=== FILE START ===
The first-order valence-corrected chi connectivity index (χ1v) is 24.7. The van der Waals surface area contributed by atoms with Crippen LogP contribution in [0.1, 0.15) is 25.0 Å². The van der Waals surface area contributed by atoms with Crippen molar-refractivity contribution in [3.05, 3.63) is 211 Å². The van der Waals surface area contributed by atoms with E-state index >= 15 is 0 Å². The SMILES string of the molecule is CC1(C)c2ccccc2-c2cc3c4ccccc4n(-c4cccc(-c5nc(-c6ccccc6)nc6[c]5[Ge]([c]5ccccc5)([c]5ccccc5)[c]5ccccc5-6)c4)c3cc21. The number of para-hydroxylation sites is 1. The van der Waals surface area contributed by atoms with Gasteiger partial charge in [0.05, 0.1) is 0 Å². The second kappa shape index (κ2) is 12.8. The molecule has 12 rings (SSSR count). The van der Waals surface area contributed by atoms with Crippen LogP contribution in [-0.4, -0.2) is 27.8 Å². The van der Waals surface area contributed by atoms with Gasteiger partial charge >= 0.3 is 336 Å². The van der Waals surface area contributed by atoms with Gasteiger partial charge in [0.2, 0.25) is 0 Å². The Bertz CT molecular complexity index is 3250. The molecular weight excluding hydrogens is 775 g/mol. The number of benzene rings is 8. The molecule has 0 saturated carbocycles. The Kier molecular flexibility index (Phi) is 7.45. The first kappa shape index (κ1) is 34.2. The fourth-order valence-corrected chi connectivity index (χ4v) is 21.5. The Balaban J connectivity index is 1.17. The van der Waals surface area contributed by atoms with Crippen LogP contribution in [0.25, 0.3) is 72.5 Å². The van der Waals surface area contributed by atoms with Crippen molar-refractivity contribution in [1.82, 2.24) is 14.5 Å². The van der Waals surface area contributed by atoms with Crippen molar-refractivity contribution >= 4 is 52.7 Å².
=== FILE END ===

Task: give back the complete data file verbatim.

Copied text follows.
The first-order valence-corrected chi connectivity index (χ1v) is 24.7. The van der Waals surface area contributed by atoms with Crippen LogP contribution in [0.1, 0.15) is 25.0 Å². The van der Waals surface area contributed by atoms with Crippen molar-refractivity contribution in [3.05, 3.63) is 211 Å². The van der Waals surface area contributed by atoms with E-state index >= 15 is 0 Å². The SMILES string of the molecule is CC1(C)c2ccccc2-c2cc3c4ccccc4n(-c4cccc(-c5nc(-c6ccccc6)nc6[c]5[Ge]([c]5ccccc5)([c]5ccccc5)[c]5ccccc5-6)c4)c3cc21. The number of para-hydroxylation sites is 1. The van der Waals surface area contributed by atoms with Gasteiger partial charge in [0.05, 0.1) is 0 Å². The second kappa shape index (κ2) is 12.8. The molecule has 12 rings (SSSR count). The van der Waals surface area contributed by atoms with Crippen LogP contribution in [-0.4, -0.2) is 27.8 Å². The van der Waals surface area contributed by atoms with Gasteiger partial charge >= 0.3 is 336 Å². The van der Waals surface area contributed by atoms with Gasteiger partial charge in [0.2, 0.25) is 0 Å². The Bertz CT molecular complexity index is 3250. The molecular weight excluding hydrogens is 775 g/mol. The number of benzene rings is 8. The molecule has 0 saturated carbocycles. The Kier molecular flexibility index (Phi) is 7.45. The first kappa shape index (κ1) is 34.2. The fourth-order valence-corrected chi connectivity index (χ4v) is 21.5. The Balaban J connectivity index is 1.17. The van der Waals surface area contributed by atoms with Crippen LogP contribution in [0.25, 0.3) is 72.5 Å². The van der Waals surface area contributed by atoms with Crippen molar-refractivity contribution in [1.82, 2.24) is 14.5 Å². The van der Waals surface area contributed by atoms with Crippen molar-refractivity contribution >= 4 is 52.7 Å².